The future
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This page outlines the general directions in which the code is now being developed.  Plasma simulations are a research field of their own. A conference, published as an ASP Conference volume 247, Spectroscopic Challenges of Photoionized Plasmas, Ferland & Savin, editors, summarized the current state of plasma codes and what needs to be done next.

The goal from the beginning has been to do a complete simulation of what happens in nature.  The capabilities of the code have always been limited by available computer power.  As machines grow ever faster it becomes possible to increase the fidelity of the simulation.  The code is developed with a structure that is designed to facilitate these capabilities.

The atomic - molecular data base

This is listed as a major item due to the large amount of ongoing human effort involved. The conditions in a non-equilibrium plasma are determined by the underlying microphysics. This in turn rests on the foundation of basic atomic and molecular cross sections and rates. The data handling needs of just keeping Cloudy current with the atomic database are extensive. Roughly 100 papers appear each year with new cross sections or rates (a web search on the Astrophysics part of ADS will find about a third of these many more are in the Physics and Chemistry literature). Cloudy now predicts the intensities of well over 106 emission lines. New oscillator and collision strengths appear for roughly 104 transitions per year, and it is necessary to produce temperature fits to the collision strengths. Extensive sets of photoionization cross-sections with autoionization resonances and experimental / theoretical recombination rates are now appearing. The atomic data must be continuously updated just to stand still. Finally, large changes in the atomic rates may affect the stability of the code's solvers or change important predictions.  Any change to the code has a finite possibility of introducing error, so all changes must be crosschecked. All of this is labor intensive but does not, in itself, result in publications.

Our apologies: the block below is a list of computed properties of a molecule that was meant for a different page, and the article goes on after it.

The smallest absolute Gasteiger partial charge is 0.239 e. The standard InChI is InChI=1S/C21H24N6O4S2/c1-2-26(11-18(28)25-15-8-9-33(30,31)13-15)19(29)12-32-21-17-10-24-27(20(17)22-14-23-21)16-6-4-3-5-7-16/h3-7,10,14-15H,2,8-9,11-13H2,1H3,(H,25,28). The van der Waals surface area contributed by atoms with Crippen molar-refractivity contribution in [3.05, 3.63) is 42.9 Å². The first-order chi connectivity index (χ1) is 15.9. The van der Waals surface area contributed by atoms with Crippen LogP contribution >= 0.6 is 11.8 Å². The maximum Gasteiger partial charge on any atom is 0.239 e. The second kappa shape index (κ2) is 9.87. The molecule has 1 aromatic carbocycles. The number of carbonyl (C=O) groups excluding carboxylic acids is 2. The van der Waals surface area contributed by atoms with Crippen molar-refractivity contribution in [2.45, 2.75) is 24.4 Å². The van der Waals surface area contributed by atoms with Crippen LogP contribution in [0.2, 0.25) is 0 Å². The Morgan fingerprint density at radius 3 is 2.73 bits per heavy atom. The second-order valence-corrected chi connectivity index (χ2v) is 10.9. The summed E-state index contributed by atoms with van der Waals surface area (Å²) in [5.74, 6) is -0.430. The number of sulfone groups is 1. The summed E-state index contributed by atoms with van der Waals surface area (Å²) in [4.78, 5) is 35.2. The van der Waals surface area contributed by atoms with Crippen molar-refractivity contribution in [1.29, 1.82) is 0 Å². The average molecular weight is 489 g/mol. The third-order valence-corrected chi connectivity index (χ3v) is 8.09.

All clouds are actually dynamical flows of some sort.  In collaboration with Robin Williams, Will Henney, and Jane Arthur, I am incorporating hydrodynamics and time-dependent rates and advection, with the initial goal of simulating the flows seen in star-forming regions.  This project is described in The Hydrodynamics of Photoionized Flows, 2002, G.J. Ferland, W.J. Henney, R.J.R. Williams, S.J. Arthur, Rev Mex AA (Serie de Conferencieas), 12, 43-49, available here.  The goal is to have an essentially zero-free parameter description of the evolution of these systems.

Shocks, time-dependent ionization

The code was able to do time-dependent calculations early in its history (Ferland & Truran 1981, ApJ 244, 1022-1032).  This was not developed along with the rest of the infrastructure since there was no compelling scientific case for doing so.  Once the dynamics work is complete and fully stable it will be straightforward to extend the treatment to shocks and time-dependent ionization.  The current development is being done in a manner to facilitate this extension.

Exact radiative transfer

Nearly all plasma codes now use escape probabilities to do line and continuum transport due to limits imposed by available processor power. Computers are now becoming powerful enough to do the radiative transport with exact methods.  Most sources are optically thick in the Lyman continuum and some lines, while the line radiative transfer effects are important in most sources. From the beginning, the intention was to eventually incorporate exact radiative transfer methods in Cloudy, and the code was designed to receive this.  Work is now underway to prepare the infrastructure for this extension.

Higher order dimensionality

The code is currently 1D.  Higher order dimensionality mainly affects the transfer of the diffuse fields, which in turn affects predictions at the 10 - 15% level.  The exact radiative transfer approach will use ALI with short characteristics, and the extension to 2D or 3D geometries will be straightforward.

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Copyright 1978-2003 Gary J. Ferland